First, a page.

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Friday, December 3, 2021

What’s next for Angela Merkel?

She will miss him in less than two weeks: Angela Merkel is likely to be Germany’s chancellor no longer than anyone since Otto von Bismarck, the country’s founding leader.

When Helmut Kohl finally relinquished the keys to the chancery in 1998, he spent 5870 days in top position; If Olaf Scholz is sworn in as planned in early December, Ms Merkel will step down just days before her record, becoming the second-longest chancellor in post-war history.

Nevertheless, 16 years is a long time, and after spending almost a quarter of their lives in top office, many are wondering what Ms. Merkel could do next time.

She had been waiting for her departure for a long time – three years ago she announced that she would not run for a second term. Since then, rumor mills have been spinning. Some saw her take on the role of a visiting lecturer at an American university, while others hoped that she would take on a leadership role in the European Union or other international institution.

What was clear from the very beginning: she wanted to leave the office on her own terms, at a convenient time for her. “I want to find the right time at some point to quit politics,” she told Herlinde Kölbl, a German photographer in 1998. “I don’t want to be a half-dead wreck.”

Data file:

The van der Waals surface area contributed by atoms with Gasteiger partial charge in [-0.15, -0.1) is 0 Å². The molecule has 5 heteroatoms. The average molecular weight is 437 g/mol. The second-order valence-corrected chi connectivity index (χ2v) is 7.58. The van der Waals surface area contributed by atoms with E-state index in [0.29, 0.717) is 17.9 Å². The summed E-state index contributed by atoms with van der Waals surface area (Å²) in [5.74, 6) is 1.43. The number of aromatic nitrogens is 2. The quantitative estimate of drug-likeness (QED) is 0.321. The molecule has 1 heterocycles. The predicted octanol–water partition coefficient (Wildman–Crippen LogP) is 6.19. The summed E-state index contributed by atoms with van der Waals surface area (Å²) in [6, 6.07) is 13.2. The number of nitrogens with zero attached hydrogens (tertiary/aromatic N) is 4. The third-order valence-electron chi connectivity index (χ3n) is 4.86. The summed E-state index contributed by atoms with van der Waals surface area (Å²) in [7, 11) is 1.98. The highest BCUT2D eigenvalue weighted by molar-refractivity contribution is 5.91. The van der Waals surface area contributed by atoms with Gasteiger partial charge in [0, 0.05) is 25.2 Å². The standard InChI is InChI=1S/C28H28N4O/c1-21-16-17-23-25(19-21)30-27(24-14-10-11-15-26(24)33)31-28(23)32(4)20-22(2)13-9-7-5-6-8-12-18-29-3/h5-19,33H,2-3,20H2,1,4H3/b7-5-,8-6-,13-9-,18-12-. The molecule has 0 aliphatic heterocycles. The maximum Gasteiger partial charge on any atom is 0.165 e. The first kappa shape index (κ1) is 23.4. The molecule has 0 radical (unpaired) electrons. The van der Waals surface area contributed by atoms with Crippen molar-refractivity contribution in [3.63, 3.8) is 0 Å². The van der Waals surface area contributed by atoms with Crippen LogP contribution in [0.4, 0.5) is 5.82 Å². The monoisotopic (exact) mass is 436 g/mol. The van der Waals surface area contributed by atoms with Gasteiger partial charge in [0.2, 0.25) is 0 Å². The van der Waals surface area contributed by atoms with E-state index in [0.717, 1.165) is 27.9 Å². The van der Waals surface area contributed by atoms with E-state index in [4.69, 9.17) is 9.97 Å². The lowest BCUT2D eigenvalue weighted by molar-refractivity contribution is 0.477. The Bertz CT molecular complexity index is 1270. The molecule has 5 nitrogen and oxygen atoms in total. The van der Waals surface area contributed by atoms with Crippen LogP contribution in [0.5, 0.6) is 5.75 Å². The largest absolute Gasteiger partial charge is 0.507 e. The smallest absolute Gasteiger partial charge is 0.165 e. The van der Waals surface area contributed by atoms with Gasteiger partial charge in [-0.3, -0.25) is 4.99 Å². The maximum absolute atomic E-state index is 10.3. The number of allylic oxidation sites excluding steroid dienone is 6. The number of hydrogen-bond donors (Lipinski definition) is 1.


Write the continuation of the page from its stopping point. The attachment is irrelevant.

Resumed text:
Two years ago, when she experienced bouts of uncontrollable tremors, it seemed that she would not live to see the end of her term. Nevertheless, if Mrs. Merkel lost to Bismarck in terms of longevity in office, she shared with him the nickname “Iron Chancellor” and coped.

At 67, Ms. Merkel is still young enough to tackle other challenges, but she is generally silent about her retirement plans. Under pressure, Ms Merkel dismissed the idea that she even had time to think about it, insisting that it was only when she was not at work that she could focus on her next step.

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“I think every government day should be taken equally seriously and always have a watchful eye,” she said. “I believe in midlife management and management as smart as possible, and I do this until the last day of my responsibility.”

As that final day drew near, she became more free to talk about how she feels the need to pause long enough to rest and reflect on what really interests her. In an interview this summer following her 18th doctorate from Johns Hopkins University, the Chancellor for the first time truly presented her vision for her future.

“I’ll try to read something, then my eyes will close because I’m tired, then I’ll get some sleep, and then we’ll see,” she said.

But when parliament approved a staff of nine full-time employees for her office as the former chancellor, many immediately noted that this is an impressive number for someone planning to lie on the couch and read books.

“I would like for this next stage of my life to think very carefully about what I want to do,” she said in September.

“I want to write? I want to speak? I want to wander? Do I want to be at home? Do I want to travel the world? “- said Ms Merkel. “For this reason, I decided that at first I would not do anything and see what happens. I think it’s really fun. “

World Nation News Deskhttps://www.worldnationnews.com
World Nation News is a digital news portal website. Which provides important and latest breaking news updates to our audience in an effective and efficient ways, like world’s top stories, entertainment, sports, technology and much more news.
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